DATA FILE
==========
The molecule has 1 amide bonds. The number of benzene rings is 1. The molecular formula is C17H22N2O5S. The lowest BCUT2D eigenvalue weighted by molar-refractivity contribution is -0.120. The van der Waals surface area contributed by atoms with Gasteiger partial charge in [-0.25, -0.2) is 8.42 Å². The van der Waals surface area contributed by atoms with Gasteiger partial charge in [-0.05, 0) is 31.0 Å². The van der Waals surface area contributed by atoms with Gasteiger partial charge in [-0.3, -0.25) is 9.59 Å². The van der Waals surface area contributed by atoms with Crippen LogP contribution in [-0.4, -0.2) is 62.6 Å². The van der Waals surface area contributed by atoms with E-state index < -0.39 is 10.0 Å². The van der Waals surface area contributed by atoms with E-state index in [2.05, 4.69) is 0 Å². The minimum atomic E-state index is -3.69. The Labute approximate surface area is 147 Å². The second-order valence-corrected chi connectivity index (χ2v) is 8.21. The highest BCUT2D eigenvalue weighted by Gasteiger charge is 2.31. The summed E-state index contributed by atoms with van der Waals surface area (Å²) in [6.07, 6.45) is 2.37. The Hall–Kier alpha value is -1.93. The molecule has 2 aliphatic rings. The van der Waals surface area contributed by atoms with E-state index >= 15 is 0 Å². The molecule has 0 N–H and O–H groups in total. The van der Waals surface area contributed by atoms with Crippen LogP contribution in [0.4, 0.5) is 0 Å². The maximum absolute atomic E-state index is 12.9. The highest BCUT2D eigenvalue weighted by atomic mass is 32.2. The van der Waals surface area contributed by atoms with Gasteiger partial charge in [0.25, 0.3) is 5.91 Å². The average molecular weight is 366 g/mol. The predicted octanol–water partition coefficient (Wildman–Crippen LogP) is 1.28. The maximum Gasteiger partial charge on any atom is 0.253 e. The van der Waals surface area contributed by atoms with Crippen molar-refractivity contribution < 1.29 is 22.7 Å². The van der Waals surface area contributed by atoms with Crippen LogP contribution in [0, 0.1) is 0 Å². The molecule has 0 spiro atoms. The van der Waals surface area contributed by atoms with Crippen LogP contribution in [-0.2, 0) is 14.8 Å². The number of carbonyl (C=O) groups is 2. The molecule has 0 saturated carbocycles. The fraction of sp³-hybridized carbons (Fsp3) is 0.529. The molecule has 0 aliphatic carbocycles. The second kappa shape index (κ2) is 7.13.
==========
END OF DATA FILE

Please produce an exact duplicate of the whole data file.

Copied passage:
The molecule has 1 amide bonds. The number of benzene rings is 1. The molecular formula is C17H22N2O5S. The lowest BCUT2D eigenvalue weighted by molar-refractivity contribution is -0.120. The van der Waals surface area contributed by atoms with Gasteiger partial charge in [-0.25, -0.2) is 8.42 Å². The van der Waals surface area contributed by atoms with Gasteiger partial charge in [-0.05, 0) is 31.0 Å². The van der Waals surface area contributed by atoms with Gasteiger partial charge in [-0.3, -0.25) is 9.59 Å². The van der Waals surface area contributed by atoms with Crippen LogP contribution in [-0.4, -0.2) is 62.6 Å². The van der Waals surface area contributed by atoms with E-state index < -0.39 is 10.0 Å². The van der Waals surface area contributed by atoms with E-state index in [2.05, 4.69) is 0 Å². The minimum atomic E-state index is -3.69. The Labute approximate surface area is 147 Å². The second-order valence-corrected chi connectivity index (χ2v) is 8.21. The highest BCUT2D eigenvalue weighted by Gasteiger charge is 2.31. The summed E-state index contributed by atoms with van der Waals surface area (Å²) in [6.07, 6.45) is 2.37. The Hall–Kier alpha value is -1.93. The molecule has 2 aliphatic rings. The van der Waals surface area contributed by atoms with E-state index >= 15 is 0 Å². The molecule has 0 N–H and O–H groups in total. The van der Waals surface area contributed by atoms with Crippen LogP contribution in [0.4, 0.5) is 0 Å². The maximum absolute atomic E-state index is 12.9. The highest BCUT2D eigenvalue weighted by atomic mass is 32.2. The van der Waals surface area contributed by atoms with Gasteiger partial charge in [0.25, 0.3) is 5.91 Å². The average molecular weight is 366 g/mol. The predicted octanol–water partition coefficient (Wildman–Crippen LogP) is 1.28. The maximum Gasteiger partial charge on any atom is 0.253 e. The van der Waals surface area contributed by atoms with Crippen molar-refractivity contribution < 1.29 is 22.7 Å². The van der Waals surface area contributed by atoms with Crippen LogP contribution in [0, 0.1) is 0 Å². The molecule has 0 spiro atoms. The van der Waals surface area contributed by atoms with Crippen LogP contribution in [-0.2, 0) is 14.8 Å². The number of carbonyl (C=O) groups is 2. The molecule has 0 saturated carbocycles. The fraction of sp³-hybridized carbons (Fsp3) is 0.529. The molecule has 0 aliphatic carbocycles. The second kappa shape index (κ2) is 7.13.